Related Concept Name: Liriodendron tulipifera - Tilia americana - Fraxinus americana / Lindera benzoin / Trillium grandiflorum - Impatiens pallida Forest
Relationship: = - Equivalent
Reference: Fleming, G. P., and P. P. Coulling. 2001. Ecological communities of the George Washington and Jefferson national forests, Virginia. Preliminary classification and description of vegetation types. Virginia Department of Conservation and Recreation, Division of Natural Heritage, Richmond, VA. 317 pp.
Related Concept Name: Rich Cove / Slope Forest
Relationship: B - Broader
Reference: Fleming, G. P., P. P. Coulling, D. P. Walton, K. M. McCoy, and M. R. Parrish. 2001. The natural communities of Virginia: Classification of ecological community groups. First approximation. Natural Heritage Technical Report 01-1. Virginia Department of Conservation and Recreation, Division of Natural Heritage, Richmond, VA. 76 pp.
Related Concept Name: Rich Cove Forest
Relationship: B - Broader
Reference: Schafale, M. P., and A. S. Weakley. 1990. Classification of the natural communities of North Carolina. Third approximation. North Carolina Department of Environment, Health, and Natural Resources, Division of Parks and Recreation, Natural Heritage Program, Raleigh. 325 pp.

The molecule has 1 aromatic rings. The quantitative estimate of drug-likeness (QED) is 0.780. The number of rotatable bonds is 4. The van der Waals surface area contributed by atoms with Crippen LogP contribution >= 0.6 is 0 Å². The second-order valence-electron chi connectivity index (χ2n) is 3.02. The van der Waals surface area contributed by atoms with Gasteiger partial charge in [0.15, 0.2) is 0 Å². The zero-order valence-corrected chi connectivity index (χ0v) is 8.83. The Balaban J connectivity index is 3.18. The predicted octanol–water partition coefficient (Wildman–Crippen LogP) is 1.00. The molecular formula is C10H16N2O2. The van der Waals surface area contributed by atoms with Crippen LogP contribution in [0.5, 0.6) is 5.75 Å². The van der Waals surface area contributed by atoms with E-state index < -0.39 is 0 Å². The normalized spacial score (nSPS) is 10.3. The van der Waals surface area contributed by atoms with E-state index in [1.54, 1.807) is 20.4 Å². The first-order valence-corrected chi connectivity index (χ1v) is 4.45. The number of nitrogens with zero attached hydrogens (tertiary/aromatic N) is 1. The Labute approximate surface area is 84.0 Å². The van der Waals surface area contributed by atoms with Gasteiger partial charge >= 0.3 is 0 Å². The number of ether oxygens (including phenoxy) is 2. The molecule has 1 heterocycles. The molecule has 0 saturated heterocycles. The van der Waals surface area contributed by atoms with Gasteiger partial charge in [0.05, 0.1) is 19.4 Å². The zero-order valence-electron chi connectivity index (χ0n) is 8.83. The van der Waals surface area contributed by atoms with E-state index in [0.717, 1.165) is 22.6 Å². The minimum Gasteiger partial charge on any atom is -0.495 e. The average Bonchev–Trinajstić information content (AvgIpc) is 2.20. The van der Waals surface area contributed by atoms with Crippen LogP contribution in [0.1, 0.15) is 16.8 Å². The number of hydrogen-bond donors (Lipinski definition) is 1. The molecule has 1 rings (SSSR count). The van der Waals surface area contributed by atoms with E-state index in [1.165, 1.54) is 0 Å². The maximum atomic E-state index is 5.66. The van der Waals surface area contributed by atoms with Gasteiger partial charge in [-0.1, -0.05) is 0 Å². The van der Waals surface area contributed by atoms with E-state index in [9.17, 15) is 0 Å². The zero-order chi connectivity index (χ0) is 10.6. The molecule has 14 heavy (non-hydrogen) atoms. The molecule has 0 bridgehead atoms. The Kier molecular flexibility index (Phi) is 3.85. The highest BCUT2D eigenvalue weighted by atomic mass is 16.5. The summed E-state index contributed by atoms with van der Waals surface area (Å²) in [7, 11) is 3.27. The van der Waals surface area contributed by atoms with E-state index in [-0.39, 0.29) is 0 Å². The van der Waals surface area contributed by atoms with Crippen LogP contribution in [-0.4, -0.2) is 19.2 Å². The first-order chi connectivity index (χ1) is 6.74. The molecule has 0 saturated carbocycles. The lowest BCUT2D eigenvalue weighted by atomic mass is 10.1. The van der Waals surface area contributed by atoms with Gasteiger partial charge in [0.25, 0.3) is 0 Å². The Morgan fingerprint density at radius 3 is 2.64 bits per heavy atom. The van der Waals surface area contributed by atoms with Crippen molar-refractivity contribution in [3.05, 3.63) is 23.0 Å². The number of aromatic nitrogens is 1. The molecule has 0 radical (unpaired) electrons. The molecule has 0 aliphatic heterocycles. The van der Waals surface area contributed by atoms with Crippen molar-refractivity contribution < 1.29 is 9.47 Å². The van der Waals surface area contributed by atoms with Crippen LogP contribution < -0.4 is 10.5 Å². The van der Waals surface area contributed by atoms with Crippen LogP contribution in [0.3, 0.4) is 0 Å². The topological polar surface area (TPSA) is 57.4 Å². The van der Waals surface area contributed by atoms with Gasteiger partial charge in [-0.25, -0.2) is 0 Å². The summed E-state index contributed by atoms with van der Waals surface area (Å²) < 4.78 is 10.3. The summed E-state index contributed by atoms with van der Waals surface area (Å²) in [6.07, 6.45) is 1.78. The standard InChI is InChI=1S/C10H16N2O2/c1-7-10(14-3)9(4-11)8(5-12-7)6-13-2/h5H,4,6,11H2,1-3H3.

Related Concept Name: Rich Cove Forest (Montane Intermediate Subtype)
Relationship: = - Equivalent
Reference: Schafale, M. 1998b. Fourth approximation guide. High mountain communities. March 1998 draft. North Carolina Natural Heritage Program, Raleigh.
Related Concept Name: Yellow-Poplar - White Oak - Northern Red Oak: 59
Relationship: B - Broader
Reference: Eyre, F. H., editor. 1980. Forest cover types of the United States and Canada. Society of American Foresters, Washington, DC. 148 pp.

Ecological Systems Placement

Ecological Systems Placement
Ecological System Unique ID Ecological System Name
CES202.373 Southern and Central Appalachian Cove Forest


NatureServe Conservation Status
Global Status: G4 (20Feb2010)
Rounded Global Status: G4 - Apparently Secure